Alcohol and Cancer ‘Could Happen to You’

The Alcohol and Cancer ‘Could Happen to You’ campaign was developed by the Drug and Alcohol Office (now Mental Health Commission), in partnership with Cancer Council WA and Injury Control Council of Western Australia (now Injury Matters).

This campaign was an expansion of the ‘Spread’ and ‘Stains’ campaign. ‘Spread’ and ‘Stains’ was successful in increasing community awareness of the link between cancer and alcohol. However, there remained a need to establish the link irrefutably. Some of the barriers to accepting this link included mixed messages regarding alcohol and health and also scepticism that alcohol is ‘just another thing’ that causes cancer.

The ‘Could Happen to You’ campaign built upon the work of ‘Spread’ and ‘Stains’ by consolidating the evidence regarding the link between alcohol and cancer into one advertisement, as well as continuing to move the target group along the behaviour change continuum towards low-risk drinking.

In order to legitimise the campaign message and increase believability among the target group, Professor Ian Olver (medical oncologist and then-Chief Executive Officer, Cancer Council Australia) was used as an expert medical spokesperson. 

The campaign focused on the fact that alcohol is carcinogenic, there are a range of cancers caused by alcohol and every drink increases a person’s risk of developing alcohol-caused cancer.

‘Could Happen to You’ and was in market between March and May 2012.

Target group

Adults aged 25 to 54 years.

Key message

To stay at low risk of alcohol-caused cancers, have no more than two standard drinks on any day.

Campaign objectives

  • Raise awareness of alcohol-caused health problems such as alcohol-caused cancer.
  • Increase awareness of how to stay at low-risk in accordance with the National Health and Medical Research Council Australian Guidelines to Reduce Health Risks from Drinking.
  • Increase the personal relevance of the alcohol and cancer message among the target group.


An independent social research agency was engaged to conduct post-campaign evaluation in May 2012. The evaluation comprised a total of 400 respondents across WA.

  • Almost four in five (78%) of the target audience recognised the campaign when prompted.
  • Spontaneous awareness among the target audience was also high (51%), with many able to describe the ad in detail, and some quoting exact wording of the ad or using key terminology such as ‘class 1 carcinogen’.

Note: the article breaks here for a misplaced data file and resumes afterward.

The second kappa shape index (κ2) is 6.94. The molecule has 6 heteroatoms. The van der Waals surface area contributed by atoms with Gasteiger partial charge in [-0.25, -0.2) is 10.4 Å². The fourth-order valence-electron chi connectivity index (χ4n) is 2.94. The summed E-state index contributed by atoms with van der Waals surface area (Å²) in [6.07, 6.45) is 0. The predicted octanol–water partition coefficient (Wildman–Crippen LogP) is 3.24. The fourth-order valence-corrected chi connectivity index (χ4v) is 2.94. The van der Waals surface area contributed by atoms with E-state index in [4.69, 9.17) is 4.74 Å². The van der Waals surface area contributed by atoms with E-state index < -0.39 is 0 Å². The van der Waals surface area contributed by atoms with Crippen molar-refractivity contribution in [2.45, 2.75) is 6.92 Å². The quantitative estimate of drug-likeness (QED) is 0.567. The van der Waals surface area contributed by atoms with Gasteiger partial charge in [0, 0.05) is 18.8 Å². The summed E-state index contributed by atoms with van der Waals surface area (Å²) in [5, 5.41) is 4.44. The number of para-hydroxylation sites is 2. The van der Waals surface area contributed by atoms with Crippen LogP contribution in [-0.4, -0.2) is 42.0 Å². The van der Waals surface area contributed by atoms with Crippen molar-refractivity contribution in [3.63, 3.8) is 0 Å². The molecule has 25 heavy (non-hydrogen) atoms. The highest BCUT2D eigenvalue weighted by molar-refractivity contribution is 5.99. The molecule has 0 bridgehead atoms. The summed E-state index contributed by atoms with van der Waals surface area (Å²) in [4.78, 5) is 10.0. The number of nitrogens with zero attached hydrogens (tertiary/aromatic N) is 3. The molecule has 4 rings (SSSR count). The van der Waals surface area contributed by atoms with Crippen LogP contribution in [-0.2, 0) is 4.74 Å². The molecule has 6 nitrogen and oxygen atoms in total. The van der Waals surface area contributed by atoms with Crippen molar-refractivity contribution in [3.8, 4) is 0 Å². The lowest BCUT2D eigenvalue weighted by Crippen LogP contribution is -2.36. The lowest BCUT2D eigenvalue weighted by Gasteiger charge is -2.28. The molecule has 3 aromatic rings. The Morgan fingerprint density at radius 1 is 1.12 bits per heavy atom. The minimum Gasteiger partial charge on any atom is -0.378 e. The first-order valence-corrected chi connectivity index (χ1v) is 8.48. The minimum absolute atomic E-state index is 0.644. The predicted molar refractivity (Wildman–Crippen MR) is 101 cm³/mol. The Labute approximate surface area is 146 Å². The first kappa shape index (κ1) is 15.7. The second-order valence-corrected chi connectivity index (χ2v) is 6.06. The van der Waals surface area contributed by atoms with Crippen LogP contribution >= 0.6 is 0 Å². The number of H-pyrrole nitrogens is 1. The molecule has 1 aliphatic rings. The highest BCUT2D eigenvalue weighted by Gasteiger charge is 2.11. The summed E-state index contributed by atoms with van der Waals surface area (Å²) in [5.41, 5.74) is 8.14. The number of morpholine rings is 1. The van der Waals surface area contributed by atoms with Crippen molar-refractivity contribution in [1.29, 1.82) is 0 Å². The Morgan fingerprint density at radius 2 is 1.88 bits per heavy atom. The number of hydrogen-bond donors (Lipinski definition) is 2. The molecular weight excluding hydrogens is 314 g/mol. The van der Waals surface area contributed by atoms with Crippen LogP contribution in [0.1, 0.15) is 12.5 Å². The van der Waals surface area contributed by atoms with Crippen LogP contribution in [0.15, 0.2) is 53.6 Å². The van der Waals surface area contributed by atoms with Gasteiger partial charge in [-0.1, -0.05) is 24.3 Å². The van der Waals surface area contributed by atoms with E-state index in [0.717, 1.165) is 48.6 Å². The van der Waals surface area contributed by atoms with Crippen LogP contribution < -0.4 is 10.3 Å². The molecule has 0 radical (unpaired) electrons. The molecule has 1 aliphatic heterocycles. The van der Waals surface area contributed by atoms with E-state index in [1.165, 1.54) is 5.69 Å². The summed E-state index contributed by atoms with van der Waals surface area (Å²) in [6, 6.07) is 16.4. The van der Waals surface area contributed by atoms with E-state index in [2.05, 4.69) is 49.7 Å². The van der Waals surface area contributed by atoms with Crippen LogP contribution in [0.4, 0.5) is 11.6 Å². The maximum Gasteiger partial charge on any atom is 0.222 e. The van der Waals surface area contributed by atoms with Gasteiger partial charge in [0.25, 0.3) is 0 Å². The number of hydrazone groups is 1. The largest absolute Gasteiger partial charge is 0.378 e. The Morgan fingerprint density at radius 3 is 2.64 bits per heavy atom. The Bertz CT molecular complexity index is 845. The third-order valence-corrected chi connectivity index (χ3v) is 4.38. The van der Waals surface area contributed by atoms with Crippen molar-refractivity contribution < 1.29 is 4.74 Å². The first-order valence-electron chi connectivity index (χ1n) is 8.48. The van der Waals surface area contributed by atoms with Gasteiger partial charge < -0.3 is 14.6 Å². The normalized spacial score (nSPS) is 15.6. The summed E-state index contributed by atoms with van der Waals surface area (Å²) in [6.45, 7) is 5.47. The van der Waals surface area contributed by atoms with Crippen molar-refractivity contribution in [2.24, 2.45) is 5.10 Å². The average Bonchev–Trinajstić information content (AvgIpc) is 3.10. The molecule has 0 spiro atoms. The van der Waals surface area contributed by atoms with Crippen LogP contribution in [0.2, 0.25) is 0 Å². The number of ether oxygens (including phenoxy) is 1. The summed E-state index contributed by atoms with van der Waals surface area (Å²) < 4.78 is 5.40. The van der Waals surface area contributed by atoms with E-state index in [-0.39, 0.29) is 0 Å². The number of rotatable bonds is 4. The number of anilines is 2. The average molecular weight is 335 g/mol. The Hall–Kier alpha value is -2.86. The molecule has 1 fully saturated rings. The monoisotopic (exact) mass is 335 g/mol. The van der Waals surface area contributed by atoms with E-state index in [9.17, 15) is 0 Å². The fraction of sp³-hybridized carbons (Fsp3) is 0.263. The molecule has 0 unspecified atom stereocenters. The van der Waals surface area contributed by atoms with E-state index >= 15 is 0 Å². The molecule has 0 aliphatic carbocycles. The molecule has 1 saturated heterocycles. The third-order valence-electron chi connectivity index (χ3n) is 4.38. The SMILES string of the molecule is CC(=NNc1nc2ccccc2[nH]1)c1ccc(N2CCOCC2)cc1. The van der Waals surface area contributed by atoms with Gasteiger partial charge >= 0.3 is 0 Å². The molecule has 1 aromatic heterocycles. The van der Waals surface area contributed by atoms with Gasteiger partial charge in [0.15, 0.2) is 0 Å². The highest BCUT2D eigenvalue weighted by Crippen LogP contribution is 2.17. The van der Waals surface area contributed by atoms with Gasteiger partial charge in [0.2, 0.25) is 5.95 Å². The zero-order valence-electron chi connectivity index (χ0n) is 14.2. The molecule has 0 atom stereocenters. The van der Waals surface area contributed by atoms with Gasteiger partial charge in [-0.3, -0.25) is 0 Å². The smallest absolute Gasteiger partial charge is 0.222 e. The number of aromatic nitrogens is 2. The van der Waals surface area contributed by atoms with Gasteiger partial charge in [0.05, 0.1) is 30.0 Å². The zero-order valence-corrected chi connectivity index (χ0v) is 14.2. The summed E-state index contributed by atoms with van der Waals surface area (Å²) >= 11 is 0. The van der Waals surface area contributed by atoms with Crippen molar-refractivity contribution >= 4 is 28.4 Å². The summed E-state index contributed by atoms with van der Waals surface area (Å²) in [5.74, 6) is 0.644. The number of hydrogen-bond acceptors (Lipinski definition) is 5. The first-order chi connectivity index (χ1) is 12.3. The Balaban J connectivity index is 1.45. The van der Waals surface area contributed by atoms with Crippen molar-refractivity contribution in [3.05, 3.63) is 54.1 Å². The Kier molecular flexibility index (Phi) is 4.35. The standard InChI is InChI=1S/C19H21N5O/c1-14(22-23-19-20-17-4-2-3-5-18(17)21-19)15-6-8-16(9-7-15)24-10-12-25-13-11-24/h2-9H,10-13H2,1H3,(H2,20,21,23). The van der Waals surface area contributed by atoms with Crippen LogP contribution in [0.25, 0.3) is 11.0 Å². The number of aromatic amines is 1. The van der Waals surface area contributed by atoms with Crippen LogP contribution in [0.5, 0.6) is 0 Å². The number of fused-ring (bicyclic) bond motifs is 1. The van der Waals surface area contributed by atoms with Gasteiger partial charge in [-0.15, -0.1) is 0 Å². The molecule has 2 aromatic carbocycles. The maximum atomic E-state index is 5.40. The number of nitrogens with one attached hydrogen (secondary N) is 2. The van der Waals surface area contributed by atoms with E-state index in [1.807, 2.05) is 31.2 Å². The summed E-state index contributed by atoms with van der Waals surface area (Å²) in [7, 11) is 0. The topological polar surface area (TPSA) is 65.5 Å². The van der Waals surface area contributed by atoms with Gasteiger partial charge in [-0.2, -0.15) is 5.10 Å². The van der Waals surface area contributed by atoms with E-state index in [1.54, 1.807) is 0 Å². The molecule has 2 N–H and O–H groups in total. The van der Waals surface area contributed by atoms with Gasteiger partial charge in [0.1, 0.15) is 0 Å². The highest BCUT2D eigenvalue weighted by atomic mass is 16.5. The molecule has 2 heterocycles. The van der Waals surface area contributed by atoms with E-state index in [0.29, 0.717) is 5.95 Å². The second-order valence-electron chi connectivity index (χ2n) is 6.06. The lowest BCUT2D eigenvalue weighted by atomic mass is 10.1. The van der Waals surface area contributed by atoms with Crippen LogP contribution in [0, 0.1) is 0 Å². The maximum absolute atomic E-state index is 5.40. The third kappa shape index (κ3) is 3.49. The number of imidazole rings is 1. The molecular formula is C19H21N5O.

• Over two thirds (69%) of the target audience correctly recalled the key message.
  • A significantly higher proportion of the target audience recalled two standard drinks as the guideline to minimise long-term health risk in 2012 (56%), compared to 2011 (47%).
  • There was high recall (91%) and believability (90%) that “there is a link between getting alcohol and cancer”.
  • Compared to baseline levels (2010), the proportion of the target audience correctly identifying alcohol as a factor that increases cancer risk (unprompted) has shown a steady increase over time (61% in 2010 pre-campaign and 82% in 2012 post-campaign).
  • Two in five (40%) reported an intent to reduce their alcohol consumption within the next three months.
  • One in five (20%) reported having recently taken some steps to reduce their alcohol consumption. For risky drinkers, this proportion was slightly higher (28%).

For more findings from the evaluation, click here.


Campaign Video
15 second TV Commercial

30 second TV Commercial

Related Information

Alcohol & Your Health

Harmful drinking can occur in the short-term and long-term. NHMRC released guidelines that give advice on minimising health consequences of drinking alcohol.

Alcohol and Your Long-Term Health

Regular and ongoing drinking can cause long term damage to organs.

Alcohol and Cancer

The Alcohol and Cancer campaign aims to increase personal relevance of links between alcohol and cancer and focusses on the long-term risks of harmful drinking.

What is a Standard Drink?

It is important to keep track of how much alcohol you drink. A standard drink measures the amount of pure alcohol in a drink not the amount of liquid.

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